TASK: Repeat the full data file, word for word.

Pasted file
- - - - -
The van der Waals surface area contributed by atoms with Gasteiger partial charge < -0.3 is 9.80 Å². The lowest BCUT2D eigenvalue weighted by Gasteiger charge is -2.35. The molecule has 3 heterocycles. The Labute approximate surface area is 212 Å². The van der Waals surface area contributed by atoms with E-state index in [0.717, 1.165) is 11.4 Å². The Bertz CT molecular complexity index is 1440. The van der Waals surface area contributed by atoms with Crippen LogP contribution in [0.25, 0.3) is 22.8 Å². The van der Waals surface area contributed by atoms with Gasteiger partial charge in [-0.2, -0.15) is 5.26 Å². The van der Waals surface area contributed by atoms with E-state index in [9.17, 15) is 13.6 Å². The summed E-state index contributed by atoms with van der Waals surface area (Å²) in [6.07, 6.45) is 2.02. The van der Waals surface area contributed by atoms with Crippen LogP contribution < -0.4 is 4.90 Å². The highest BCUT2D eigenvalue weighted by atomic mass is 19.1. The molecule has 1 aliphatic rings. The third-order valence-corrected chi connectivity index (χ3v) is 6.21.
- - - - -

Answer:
The van der Waals surface area contributed by atoms with Gasteiger partial charge < -0.3 is 9.80 Å². The lowest BCUT2D eigenvalue weighted by Gasteiger charge is -2.35. The molecule has 3 heterocycles. The Labute approximate surface area is 212 Å². The van der Waals surface area contributed by atoms with E-state index in [0.717, 1.165) is 11.4 Å². The Bertz CT molecular complexity index is 1440. The van der Waals surface area contributed by atoms with Crippen LogP contribution in [0.25, 0.3) is 22.8 Å². The van der Waals surface area contributed by atoms with Gasteiger partial charge in [-0.2, -0.15) is 5.26 Å². The van der Waals surface area contributed by atoms with E-state index in [9.17, 15) is 13.6 Å². The summed E-state index contributed by atoms with van der Waals surface area (Å²) in [6.07, 6.45) is 2.02. The van der Waals surface area contributed by atoms with Crippen LogP contribution < -0.4 is 4.90 Å². The highest BCUT2D eigenvalue weighted by atomic mass is 19.1. The molecule has 1 aliphatic rings. The third-order valence-corrected chi connectivity index (χ3v) is 6.21.